Harper and James state the common view (which they criticize) to be "that the municipality is the agent or representative of the [S]tate in performing governmental functions and so shares the [S]tate's immunity, but that it has no sovereignty and no immunity of its own." 2 Harper & James, Torts Section 29.6, at 1620 (1956). As representative of the traditional view, Harper and James quote Riddoch v. State, 68 Wash. 329, 334-335 (1912), to the effect that municipalities "are only sovereign and only immune in so far as they represent the [S]tate; . . . their immunity, like their sovereignty, is in a sense borrowed . . . [but] the [S]tate is inherently sovereign at all times and in every capacity." Id. at 1617. The same view is expressed in 18 McQuillin, Municipal Corporations Section 53.24, at 207-209 (3d rev. ed. 1977), and is reflected in numerous law review articles. [Note 1]
The original Restatement of Torts (1939), reflected the traditional view: "Section 887. CAPACITY. No one, except the State, has complete immunity from liability in tort . . . . Comment . . . . c. Partial immunities. Municipal corporations, although not liable for torts committed in the course of purely governmental functions, have capacity to be liable for torts otherwise committed . . . ." The Restatement (Second) of Torts (1977), has separate sections for State immunity (Section 895B) and municipal immunity (Section 895C). The first says, "A State and its governmental agencies are not subject to suit without the consent of the State . . .," while the second, reflecting what the law would have been if the restructuring outlined in Whitney had gone into effect but not the pre-Whitney Massachusetts practice, says: "Section 895C. LOCAL GOVERNMENT ENTITIES: (1) Except as stated in Subsection (2), a local government entity is not immune from tort liability. (2) A local governmental entity is immune from tort liability for acts and omissions constituting (a) the exercise of a legislative or judicial function, and (b) the exercise of an administrative function involving the determination of fundamental governmental policy." There is an annotation on the subject at 40 A.L.R. 2d 927 (1955), to which a 1980 update (40 A.L.R.2d Later Case Service at 81-83) shows several courts departing from the traditional view and applying the proprietary-function test to the State. Such cases, we think, reflect a general, widespread trend to whittle away judicially at the doctrine of sovereign immunity, but no Massachusetts case had employed that particular method of reducing the scope of Commonwealth immunity prior to the Tort Claims Act.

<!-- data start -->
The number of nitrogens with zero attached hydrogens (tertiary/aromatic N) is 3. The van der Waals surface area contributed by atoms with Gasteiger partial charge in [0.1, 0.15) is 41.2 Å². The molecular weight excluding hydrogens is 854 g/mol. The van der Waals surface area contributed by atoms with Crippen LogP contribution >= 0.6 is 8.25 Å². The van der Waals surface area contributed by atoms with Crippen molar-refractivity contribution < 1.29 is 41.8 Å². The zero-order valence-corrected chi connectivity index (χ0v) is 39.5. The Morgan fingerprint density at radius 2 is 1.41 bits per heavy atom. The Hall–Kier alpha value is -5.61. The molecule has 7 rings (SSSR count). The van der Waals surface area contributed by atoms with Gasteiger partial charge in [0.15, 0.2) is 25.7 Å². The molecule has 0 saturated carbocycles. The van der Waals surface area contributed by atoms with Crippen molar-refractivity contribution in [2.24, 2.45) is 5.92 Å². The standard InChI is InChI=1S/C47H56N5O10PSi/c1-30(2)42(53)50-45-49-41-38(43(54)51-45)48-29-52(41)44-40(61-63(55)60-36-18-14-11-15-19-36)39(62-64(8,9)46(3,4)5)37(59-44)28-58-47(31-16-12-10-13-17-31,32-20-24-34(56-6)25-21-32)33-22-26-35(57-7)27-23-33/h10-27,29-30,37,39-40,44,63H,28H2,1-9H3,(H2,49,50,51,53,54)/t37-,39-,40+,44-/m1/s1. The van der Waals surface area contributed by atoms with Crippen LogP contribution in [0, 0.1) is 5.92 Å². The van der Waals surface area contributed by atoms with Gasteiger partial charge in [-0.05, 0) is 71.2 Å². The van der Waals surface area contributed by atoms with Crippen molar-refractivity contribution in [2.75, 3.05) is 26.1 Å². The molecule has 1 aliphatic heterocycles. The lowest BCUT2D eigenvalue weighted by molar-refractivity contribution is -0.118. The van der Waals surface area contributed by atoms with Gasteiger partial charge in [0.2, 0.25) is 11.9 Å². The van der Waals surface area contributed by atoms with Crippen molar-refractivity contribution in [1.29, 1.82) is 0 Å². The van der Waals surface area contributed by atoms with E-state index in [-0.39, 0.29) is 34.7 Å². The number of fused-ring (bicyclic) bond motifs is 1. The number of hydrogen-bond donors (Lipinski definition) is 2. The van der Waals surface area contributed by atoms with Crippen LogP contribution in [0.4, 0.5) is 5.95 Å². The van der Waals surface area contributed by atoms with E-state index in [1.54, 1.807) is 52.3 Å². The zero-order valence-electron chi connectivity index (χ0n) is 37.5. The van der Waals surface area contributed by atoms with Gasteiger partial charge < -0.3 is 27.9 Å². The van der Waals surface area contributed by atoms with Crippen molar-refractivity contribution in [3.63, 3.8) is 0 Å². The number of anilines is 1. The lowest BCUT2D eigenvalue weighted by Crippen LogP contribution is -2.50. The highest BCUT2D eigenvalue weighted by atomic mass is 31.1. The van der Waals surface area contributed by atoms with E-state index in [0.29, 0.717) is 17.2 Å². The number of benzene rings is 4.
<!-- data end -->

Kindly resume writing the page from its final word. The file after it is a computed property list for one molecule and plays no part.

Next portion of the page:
In Massachusetts the Morash and Whitney cases made it clear that sovereign immunity would be abrogated judicially if the Legislature elected not to act with respect to the subject. An outline of the manner in which this was to be done was set out in the Whitney case, 373 Mass. at 216-224, and it did not include reliance on the proprietary-governmental distinction, which the Supreme Judicial Court criticised as untenable both in the Morash case (363 Mass. at